Is the “Miracle on the Hudson” inextricably linked to 9/11? That is, is it possible to discuss Captain Chesley “Sully” Sullenberger’s landing US Airways Flight 1549 on the Hudson River in January of 2009 without also talking about the terrorist attack in New York City years earlier?
The director of “Sully,” Clint Eastwood, seems to think not. Or, at the very least, that to talk about 9/11 strengthens this work. From the opening moments of the movie, with Sully—beautifully portrayed by Tom Hanks—reimagining the events of Flight 1549 with an altogether different ending straight through to the end of movie, there is reference after reference after reference to 9/11. The references are so great and so numerous that the movie opening this weekend, a weekend that marks the 15th anniversary of the attacks feels like an horrific choice.
That last sentence, however, isn’t germane to a review of the movie itself. But, much like the specter which hangs over the film, needs to be mentioned.
“Sully” is, in fact, a fascinating movie, but a movie with only one fully-realized character – Sully himself. Sure, it features a good cast including Aaron Eckhart, Laura Linney, Anna Gunn, and Mike O’Malley, but they are all there solely to serve the look at Sully’s actions on that January day. They are all present so that Sully can see the various bits and pieces of his life, so that he can be challenged and come through to the other side a hero.
It is not enough for the film, however, to have the incredible landing on the river be the ultimate representation of Sully’s heroism. No, instead, the movie must offer a villain, a baddie for Sully to go up against. So, for no discernible reason whatsoever, the NTSB—in the form of O’Malley and Gunn’s investigators, Charles Porter and Elizabeth Davis, respectively—plays the baddie.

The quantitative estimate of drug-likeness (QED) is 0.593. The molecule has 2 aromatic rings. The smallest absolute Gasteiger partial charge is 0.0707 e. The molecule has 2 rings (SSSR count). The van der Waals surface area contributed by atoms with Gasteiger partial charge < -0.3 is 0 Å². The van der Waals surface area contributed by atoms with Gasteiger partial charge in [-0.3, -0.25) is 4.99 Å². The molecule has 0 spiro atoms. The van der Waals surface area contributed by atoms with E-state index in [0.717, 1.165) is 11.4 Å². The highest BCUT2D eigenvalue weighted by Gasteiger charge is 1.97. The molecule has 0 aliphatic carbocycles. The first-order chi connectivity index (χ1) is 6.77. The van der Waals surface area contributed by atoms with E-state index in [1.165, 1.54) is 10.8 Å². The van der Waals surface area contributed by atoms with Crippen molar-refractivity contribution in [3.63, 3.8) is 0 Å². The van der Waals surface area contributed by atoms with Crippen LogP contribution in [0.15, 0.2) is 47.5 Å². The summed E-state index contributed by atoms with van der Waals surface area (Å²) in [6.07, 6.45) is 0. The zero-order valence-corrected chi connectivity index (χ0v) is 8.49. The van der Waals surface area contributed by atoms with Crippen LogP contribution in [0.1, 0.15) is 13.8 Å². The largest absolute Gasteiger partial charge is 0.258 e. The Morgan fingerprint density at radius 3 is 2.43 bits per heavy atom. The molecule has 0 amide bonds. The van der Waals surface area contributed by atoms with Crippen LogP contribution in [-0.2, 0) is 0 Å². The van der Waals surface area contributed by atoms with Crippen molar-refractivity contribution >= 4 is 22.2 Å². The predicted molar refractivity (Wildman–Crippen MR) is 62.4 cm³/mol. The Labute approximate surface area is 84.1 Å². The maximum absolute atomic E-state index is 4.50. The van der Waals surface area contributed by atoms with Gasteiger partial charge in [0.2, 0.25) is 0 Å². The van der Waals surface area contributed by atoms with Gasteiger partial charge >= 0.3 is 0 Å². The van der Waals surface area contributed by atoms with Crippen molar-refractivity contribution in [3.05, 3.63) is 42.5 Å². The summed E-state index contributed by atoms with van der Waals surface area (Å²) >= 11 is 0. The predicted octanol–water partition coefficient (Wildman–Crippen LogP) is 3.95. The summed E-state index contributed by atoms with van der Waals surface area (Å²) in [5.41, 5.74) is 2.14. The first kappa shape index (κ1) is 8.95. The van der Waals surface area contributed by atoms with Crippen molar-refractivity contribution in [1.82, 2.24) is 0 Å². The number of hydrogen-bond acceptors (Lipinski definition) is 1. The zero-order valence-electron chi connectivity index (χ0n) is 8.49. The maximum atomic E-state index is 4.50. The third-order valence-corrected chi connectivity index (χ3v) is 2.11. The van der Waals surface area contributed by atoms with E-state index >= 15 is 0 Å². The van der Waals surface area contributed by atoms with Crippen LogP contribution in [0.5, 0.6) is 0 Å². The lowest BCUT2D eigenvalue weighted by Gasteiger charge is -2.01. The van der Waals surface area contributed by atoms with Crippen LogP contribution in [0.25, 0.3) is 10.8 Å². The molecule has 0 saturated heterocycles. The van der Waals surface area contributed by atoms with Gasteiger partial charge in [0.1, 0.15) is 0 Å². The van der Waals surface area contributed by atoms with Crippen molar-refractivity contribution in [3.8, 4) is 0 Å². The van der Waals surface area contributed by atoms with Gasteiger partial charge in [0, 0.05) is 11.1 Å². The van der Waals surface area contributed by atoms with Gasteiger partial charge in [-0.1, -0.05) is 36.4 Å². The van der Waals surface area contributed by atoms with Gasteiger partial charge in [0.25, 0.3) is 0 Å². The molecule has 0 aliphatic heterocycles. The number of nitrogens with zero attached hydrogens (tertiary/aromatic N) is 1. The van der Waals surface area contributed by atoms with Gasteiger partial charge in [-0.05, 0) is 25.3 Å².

As presented, the NTSB believes that Sully of course could have returned to an airport, that he landed on the Hudson because… well, they have no reason for such an action they just accuse him. Porter and Davis, as stated above, aren’t full characters and are offered no motivations whatsoever, so it is impossible for an audience to fathom just why they believe Sully to have made the wrong choice. Their talks with Sully and his co-pilot, Jeff Skiles (Eckhart), aren’t fact-finding discussions but rather wrong-finding ones, oppositional from the get-go. It could be that the nature of these proceedings is true to life, however Wikipedia’s account of the investigation indicates that the movie misrepresents the facts.
Worse, these villains are made even more unnecessary by the fact that Hanks and the script do a brilliant job of showing us Sully’s own doubts about the events and what might have been possible. Sully doesn’t feel like a hero despite having saved everyone on board the plane, he is tormented by his actions on the day and those torments, those nagging inner-voices are much more scary than cookie cutter bureaucrats. We get less time with that inner turmoil, however, than we ought to because Sully has this external worry of the bureaucrats.
Outside of Hanks, one of the other great strengths of the film is Eastwood’s ability to show us the events of the flight more than once during the 95 minute movie and have them be just as powerful no matter how many times we are there with Sully and Skiles in the cockpit. Even knowing before the lights go down in the theater that everyone lived, “Sully” masterfully builds the tension during those sequences.
In the end, “Sully” is a mixed bag. It does some things astoundingly well and it misses horribly elsewhere. It is a tale of true heroism and has a great hero but it isn’t always aware of the true villain. While the allusions to 9/11 may make sense, their repeated nature lessens the impact. Hanks, however, delivers an incredible, powerful performance which helps mitigate the film’s shortcomings.
photo credit: Warner Bros.